The Organic Trade Association (OTA), the industry’s lobby group, has launched a campaign they call “Organic Myth-Busting Month.” The majority of what they are communicating seems pretty accurate in portraying the advantages of choosing an organic diet.

However, two of their social media subjects are a direct damage control effort to counter the work of The Cornucopia Institute and other organic industry observers.

For years we have been filing legal complaints against giant factory farms that we allege are breaking the law. They are doing so, we allege, by confining thousands of cows in desert feedlots or up to 1 million laying hens in giant buildings on “organic” factory farms. In 2014 we submitted documentary and aerial photographic evidence indicting 14 operations: dairies, egg factories, and one broiler chicken operation were gaming the system. Most of them had no animals outdoors as the law requires — and the USDA refused to even investigate.

In response, instead of joining Cornucopia in demanding that the USDA protect the integrity of the organic label, which we all own — farmers, business owners and consumers, big and small — the OTA is out to convince consumers that they shouldn’t pay attention to how their “organic” food is being produced.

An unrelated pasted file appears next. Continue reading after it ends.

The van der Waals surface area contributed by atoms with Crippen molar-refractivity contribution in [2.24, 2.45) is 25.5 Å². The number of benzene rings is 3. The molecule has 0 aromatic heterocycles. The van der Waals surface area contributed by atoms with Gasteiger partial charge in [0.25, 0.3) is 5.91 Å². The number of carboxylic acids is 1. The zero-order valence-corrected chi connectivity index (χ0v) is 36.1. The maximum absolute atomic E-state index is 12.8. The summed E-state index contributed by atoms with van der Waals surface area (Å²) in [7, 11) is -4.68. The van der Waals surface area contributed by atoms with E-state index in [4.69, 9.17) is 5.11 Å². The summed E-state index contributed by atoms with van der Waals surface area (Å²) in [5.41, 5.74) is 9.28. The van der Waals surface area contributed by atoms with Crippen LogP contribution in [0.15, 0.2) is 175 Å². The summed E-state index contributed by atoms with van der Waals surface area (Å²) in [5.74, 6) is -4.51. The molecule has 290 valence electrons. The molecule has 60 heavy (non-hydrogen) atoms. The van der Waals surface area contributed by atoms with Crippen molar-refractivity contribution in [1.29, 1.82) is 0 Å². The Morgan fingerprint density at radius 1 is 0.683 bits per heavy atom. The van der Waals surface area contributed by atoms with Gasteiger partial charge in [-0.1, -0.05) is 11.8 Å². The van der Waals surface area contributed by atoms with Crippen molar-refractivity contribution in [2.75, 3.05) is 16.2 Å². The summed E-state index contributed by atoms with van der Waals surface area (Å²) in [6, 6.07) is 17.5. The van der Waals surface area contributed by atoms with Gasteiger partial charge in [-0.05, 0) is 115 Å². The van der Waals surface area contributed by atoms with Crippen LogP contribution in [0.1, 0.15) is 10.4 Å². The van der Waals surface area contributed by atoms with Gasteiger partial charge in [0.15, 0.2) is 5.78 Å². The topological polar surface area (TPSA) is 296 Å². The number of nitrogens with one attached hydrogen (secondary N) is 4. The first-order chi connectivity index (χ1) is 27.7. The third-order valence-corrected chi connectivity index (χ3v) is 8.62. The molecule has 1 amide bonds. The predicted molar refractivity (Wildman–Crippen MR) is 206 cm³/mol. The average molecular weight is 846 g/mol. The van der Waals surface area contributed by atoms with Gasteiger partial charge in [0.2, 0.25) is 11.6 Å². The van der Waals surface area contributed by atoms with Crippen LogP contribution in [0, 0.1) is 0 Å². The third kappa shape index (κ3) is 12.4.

And how about imports? The OTA would have you believe that countries like China and former Soviet bloc states, with endemic histories of commercial fraud (pirating intellectual property, counterfeit trade brand merchandise, adulterated and dangerous food, etc.) are perfectly responsible to do business with. Past Cornucopia research has shown that the USDA is doing an inadequate job of oversight — if we are going to do business with suspect countries we should be allocating abundant resources to assure their safe compliance with the law. That’s just not the case currently.

Should we be surprised? The primary funding of the OTA comes from giant corporate agribusinesses like General Mills, WhiteWave (formerly Dean Foods), Smucker’s, and others that are all too happy to depend on factory farms and imports for a large percentage of their ingredients.